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Saving your Small Business SEO from Penguins

Posted by Timothy Lorang on Mon, May 14, 2012 @ 10:00 AM

Penguins and small business SEO resized 600Last week I went to a meeting of the Seattle SEO Network where I had an opportunity to hear a talk on Blog Networks, Penguins, & Link Building by Geoff Kenyon. Geoff is an impressive young man who is a SEO Consultant at Distilled and a Global Associate at SEOmoz so my inclination is to accept him as an authority on the subject. The focus of the discussion was Google’s new algorithm released in April called Penguin. For some details on the changes visit Google’s blog: Search quality highlights: 52 changes for April.

Penguins and SEO

There has been lots of talk, hype and fears surrounding Google’s changes and Geoff eased my mind a bit on the subject. The primary goal of Google’s search engine is to help people searching for content find appropriate content. If you are looking for a shoe store in Seattle then Google wants to get you to a shoe store in Seattle. Google’s goal is not to help businesses find ways to get to the top of search results. Actually Google does have a way for businesses to get to the top of search results, it is called Google AdWords.

One of the ways Google has measured the validity and value of a website has been by how many outside links are linked to the website. For example in this blog I have already linked to Seattle SEO Network, Distilled, SEOmoz and Google. Soon these links will benefit each website because this blog, in essence, told Google that these websites were valuable enough to me to mention and link to in my blog. When Google only looked at the number of links, rather than where the link came from or the quality of the link it was fairly easy for websites to scam the system. There were a number of agencies willing to help business get more links, and a higher rank on Google search results, but by building so-called “Link Farms.”  You have run across these when you have been searching for content. Usually it was a blog with very weak content on a nondescript website with a lot of links. The links may not even have gone to a website that made any sense. Another example is comment spam. If you have a blog you have probably received dozens of comments that sounded similar to, “Boy, I have searched the entire internet and have never found a better blog then yours. You really said the things I’ve been thinking….” The rest of the post was filled with links to male enhancement products or shoe stores. Google’s goal is to stop these kinds of practices.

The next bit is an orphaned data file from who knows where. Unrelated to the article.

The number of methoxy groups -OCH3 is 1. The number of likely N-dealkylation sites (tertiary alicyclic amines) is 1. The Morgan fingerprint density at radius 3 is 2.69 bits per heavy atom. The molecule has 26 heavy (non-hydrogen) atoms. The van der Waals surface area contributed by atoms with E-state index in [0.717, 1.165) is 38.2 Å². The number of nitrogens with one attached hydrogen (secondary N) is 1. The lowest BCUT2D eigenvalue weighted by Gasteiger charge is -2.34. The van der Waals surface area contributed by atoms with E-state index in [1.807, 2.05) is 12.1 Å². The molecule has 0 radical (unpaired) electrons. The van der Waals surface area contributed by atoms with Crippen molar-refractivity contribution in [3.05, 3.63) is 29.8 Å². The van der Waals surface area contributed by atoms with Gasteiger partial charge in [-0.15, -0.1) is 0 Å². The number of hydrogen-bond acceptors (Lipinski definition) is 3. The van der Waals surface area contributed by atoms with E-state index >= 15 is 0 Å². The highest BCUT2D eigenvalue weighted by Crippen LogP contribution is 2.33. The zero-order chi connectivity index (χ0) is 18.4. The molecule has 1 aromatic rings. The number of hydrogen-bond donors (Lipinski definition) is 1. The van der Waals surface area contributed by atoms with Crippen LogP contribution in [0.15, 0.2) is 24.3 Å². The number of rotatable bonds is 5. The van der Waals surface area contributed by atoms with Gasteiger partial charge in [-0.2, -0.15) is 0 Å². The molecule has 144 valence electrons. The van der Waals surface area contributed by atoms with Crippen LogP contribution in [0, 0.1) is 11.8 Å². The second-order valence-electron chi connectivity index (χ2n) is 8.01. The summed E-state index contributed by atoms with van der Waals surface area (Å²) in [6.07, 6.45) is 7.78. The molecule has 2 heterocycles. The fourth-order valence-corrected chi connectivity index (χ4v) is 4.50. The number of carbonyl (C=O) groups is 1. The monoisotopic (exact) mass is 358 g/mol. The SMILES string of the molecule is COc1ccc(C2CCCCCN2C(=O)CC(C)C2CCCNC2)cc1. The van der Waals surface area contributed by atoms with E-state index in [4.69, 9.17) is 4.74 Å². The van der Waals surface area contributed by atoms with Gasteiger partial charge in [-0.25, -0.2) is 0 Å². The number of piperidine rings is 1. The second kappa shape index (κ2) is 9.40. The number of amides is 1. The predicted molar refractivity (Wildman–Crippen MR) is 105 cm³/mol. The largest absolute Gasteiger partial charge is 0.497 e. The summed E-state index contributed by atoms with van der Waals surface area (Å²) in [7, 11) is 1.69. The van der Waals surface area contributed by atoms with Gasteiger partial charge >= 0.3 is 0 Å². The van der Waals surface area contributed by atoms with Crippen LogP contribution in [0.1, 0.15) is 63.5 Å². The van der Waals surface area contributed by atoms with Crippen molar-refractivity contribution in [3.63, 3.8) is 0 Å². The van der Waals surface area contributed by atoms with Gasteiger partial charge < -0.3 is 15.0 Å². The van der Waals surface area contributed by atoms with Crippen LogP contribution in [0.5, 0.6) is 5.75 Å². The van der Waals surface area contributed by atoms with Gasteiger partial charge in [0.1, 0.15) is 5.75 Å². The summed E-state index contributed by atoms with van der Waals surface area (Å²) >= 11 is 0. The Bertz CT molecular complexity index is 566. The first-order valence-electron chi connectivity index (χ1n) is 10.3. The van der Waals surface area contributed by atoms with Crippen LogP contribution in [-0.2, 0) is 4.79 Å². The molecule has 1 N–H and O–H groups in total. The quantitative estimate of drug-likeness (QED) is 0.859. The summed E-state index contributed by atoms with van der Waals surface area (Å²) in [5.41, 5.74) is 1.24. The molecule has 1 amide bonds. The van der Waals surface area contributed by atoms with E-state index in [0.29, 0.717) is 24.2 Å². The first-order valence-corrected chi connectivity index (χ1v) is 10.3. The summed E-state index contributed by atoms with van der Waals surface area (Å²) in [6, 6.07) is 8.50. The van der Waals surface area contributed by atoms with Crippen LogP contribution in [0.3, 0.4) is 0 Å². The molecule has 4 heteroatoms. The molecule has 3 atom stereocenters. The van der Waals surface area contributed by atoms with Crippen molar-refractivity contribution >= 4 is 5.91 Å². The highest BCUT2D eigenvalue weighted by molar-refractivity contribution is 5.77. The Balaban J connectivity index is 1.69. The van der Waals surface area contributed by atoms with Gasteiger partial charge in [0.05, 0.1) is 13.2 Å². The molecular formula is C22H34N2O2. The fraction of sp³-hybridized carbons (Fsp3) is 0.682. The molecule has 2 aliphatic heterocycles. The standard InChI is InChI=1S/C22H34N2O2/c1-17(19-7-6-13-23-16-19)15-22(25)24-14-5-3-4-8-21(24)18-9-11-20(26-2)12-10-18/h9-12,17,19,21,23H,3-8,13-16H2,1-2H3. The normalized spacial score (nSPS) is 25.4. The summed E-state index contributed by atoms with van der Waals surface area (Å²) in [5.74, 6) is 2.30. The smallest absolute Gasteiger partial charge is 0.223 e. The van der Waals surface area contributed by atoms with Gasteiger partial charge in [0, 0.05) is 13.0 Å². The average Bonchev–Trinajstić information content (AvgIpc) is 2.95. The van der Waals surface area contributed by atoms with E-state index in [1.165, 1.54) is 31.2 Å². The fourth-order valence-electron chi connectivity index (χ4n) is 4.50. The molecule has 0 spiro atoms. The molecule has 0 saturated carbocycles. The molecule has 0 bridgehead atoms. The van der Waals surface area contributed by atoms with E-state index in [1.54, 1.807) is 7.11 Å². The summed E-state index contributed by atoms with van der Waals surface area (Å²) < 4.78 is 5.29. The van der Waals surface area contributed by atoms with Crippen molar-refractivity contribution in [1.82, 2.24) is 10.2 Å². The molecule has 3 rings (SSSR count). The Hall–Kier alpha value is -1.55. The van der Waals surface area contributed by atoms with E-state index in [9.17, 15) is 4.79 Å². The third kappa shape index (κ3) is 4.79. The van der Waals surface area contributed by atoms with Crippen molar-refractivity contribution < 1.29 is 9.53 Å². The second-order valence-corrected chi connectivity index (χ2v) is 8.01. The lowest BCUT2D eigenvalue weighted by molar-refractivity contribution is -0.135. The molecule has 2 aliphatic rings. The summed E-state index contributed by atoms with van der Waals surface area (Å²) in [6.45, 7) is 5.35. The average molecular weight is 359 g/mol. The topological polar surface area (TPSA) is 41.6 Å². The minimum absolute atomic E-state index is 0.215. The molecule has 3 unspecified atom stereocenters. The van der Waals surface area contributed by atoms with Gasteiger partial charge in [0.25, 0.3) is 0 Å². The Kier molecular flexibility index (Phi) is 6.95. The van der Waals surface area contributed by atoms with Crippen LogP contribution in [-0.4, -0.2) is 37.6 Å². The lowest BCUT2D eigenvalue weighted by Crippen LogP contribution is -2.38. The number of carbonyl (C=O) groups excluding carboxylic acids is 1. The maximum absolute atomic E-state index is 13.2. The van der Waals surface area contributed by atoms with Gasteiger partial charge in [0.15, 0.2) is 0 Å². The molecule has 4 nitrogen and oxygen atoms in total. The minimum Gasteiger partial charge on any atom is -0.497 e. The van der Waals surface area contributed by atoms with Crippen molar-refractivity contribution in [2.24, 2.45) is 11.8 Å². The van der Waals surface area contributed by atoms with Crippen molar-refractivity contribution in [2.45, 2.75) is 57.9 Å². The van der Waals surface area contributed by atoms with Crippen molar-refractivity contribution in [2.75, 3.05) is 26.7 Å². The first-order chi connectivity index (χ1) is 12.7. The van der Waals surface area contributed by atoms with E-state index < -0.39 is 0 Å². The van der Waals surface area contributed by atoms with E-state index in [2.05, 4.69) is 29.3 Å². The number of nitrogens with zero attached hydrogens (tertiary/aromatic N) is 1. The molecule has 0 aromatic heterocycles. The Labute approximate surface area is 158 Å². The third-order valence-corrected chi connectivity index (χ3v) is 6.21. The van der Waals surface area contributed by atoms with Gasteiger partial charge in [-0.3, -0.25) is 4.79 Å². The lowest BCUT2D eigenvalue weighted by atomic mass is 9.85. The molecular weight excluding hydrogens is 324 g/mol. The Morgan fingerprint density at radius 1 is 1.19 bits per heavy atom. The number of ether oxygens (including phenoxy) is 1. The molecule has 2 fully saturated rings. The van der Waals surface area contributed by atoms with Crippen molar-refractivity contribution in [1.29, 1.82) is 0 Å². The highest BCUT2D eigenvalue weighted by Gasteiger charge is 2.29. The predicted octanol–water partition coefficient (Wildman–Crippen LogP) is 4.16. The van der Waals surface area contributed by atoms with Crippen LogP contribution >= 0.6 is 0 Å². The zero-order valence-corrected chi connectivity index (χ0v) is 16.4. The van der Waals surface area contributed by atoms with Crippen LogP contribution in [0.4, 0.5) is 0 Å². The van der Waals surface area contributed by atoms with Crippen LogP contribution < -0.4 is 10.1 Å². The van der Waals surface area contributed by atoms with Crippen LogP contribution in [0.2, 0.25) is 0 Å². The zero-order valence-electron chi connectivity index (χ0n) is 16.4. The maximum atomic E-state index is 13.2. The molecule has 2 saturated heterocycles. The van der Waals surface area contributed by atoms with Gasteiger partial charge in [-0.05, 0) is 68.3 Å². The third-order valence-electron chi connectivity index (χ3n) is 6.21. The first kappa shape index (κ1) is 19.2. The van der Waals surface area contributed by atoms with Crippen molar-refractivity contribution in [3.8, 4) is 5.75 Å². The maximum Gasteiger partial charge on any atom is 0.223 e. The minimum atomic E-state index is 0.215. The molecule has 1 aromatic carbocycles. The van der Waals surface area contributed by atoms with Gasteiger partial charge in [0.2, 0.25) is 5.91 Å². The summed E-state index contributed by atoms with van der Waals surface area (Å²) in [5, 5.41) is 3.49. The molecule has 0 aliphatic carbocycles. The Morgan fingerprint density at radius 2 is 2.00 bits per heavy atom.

Black Hat SEO

These past practices have made it easy for businesses with big budgets and those only concerned with ranking at the top of Google’s page results to beat out legitimate, smaller businesses. It encouraged the preponderance of “Black Hat SEO” companies and soured many businesses to legitimate SEO practices and link building. I applaud the changes and look forward to Google and Penguin promoting relevant businesses through legitimate, organic, SEO growth. This is one of the reasons Image Media Partners has embraced inbound marketing and legitimate SEO practices.

Has your website been affected by Penguin? What was the cause and what are you doing about it?

Photo Credit: Scott M. Liddell

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Topics: Google, Website Design, SEO